Users from countries sanctioned by OFAC may withdraw their cryptocurrencies from the exchange.

The popular Bittrex cryptocurrency exchange is looking to return cryptocurrencies to customers in sanctioned nations such as Iran, Syria, Cuba or Crimea.
 
Although not named, Venezuela is one of the countries sanctioned by the Office of Foreign Assets Control, OFAC, of ​​the United States. Likewise, as DiarioBitcoin reported on October 21, the company behind the exchange, Bittrex International, also announced massive closure of Venezuelan accounts, in this case without explanation.

Bittrex release

According to the statement, Bittrex is sending emails to former clients residing in a country or region in which the exchange cannot offer services legally due to the impositions of the Office of Foreign Assets Control of the US Treasury. UU. (OFAC), and whose accounts were suspended as a result.

The publication highlighted:

“In May 2018, Bittrex submitted an application to allow the owners to freeze currently frozen funds. This request was granted recently and we are writing to inform you that you can withdraw your funds to another exchange “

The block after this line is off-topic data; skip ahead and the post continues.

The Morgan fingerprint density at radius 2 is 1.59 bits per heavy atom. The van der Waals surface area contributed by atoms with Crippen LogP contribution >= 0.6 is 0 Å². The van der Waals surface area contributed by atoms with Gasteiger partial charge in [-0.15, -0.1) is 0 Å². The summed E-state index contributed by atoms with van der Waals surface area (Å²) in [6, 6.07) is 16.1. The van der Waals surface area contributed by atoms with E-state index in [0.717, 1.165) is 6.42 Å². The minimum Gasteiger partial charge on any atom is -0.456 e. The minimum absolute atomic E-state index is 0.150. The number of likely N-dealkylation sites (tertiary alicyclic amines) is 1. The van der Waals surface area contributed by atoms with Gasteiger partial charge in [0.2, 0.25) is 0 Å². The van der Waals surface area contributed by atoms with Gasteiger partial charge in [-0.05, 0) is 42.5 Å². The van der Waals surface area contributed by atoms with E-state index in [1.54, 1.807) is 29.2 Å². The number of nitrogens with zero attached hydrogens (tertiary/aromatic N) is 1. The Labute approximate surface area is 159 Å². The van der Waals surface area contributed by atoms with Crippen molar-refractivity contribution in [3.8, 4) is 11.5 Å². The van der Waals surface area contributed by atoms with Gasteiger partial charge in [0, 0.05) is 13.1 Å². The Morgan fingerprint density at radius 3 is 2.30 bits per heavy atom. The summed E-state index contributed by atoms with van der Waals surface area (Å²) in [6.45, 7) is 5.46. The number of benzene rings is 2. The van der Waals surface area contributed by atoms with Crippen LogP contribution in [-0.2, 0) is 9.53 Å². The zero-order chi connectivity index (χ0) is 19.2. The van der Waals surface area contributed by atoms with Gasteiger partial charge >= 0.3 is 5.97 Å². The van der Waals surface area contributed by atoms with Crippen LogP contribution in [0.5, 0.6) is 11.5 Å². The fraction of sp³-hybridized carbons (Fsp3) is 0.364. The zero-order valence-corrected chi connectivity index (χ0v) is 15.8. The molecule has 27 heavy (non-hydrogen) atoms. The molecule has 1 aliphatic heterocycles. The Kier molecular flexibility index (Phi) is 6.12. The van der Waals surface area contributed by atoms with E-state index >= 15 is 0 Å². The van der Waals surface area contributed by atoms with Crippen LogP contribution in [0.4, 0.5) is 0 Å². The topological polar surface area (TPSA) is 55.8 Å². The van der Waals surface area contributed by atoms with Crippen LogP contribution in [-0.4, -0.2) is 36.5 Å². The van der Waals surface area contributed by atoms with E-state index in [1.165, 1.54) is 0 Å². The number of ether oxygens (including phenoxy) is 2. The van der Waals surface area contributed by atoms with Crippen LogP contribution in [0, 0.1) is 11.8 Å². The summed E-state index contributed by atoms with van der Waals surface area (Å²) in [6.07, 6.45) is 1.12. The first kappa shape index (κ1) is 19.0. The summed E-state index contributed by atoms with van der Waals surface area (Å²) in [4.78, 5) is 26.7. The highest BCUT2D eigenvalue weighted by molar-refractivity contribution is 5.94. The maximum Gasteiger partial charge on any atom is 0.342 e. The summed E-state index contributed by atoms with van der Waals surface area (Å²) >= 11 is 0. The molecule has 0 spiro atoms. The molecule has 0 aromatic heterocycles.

Next steps

As read in the letter, several restrictions apply to any previous client who wishes to receive their return funds:

Residents of sanctioned nations must create an account in a cryptocurrency exchange that is not located in Iran, Syria, Cuba or Crimea, or that is subject to OFAC sanctions.
Create a Bittrex support account (using the same email as the original Bittrex account); and complete the form they provide and which indicates where the funds will be sent.

According to a Bittrex support page for May 2018, the minimum withdrawal amount must be three times the transaction fee. Consequently, the letter continues, users whose wallet balances are below the minimum withdrawal limit of the exchange will not be able to access their funds.

Also, those users who can withdraw their funds must send the request to Bittrex before March 15, 2020.

Bittrex has previously recognized that the residents of Iran, a sanctioned nation, were able to trade in the exchange.

In April, compliance director John Roth said that an unintentional breach in the platform’s compliance procedures allowed Iranian residents to participate in it, although no user in the country (or any region sanctioned by the OFAC) had been able to access it since October 2017 (when Sadr’s account was suspended).

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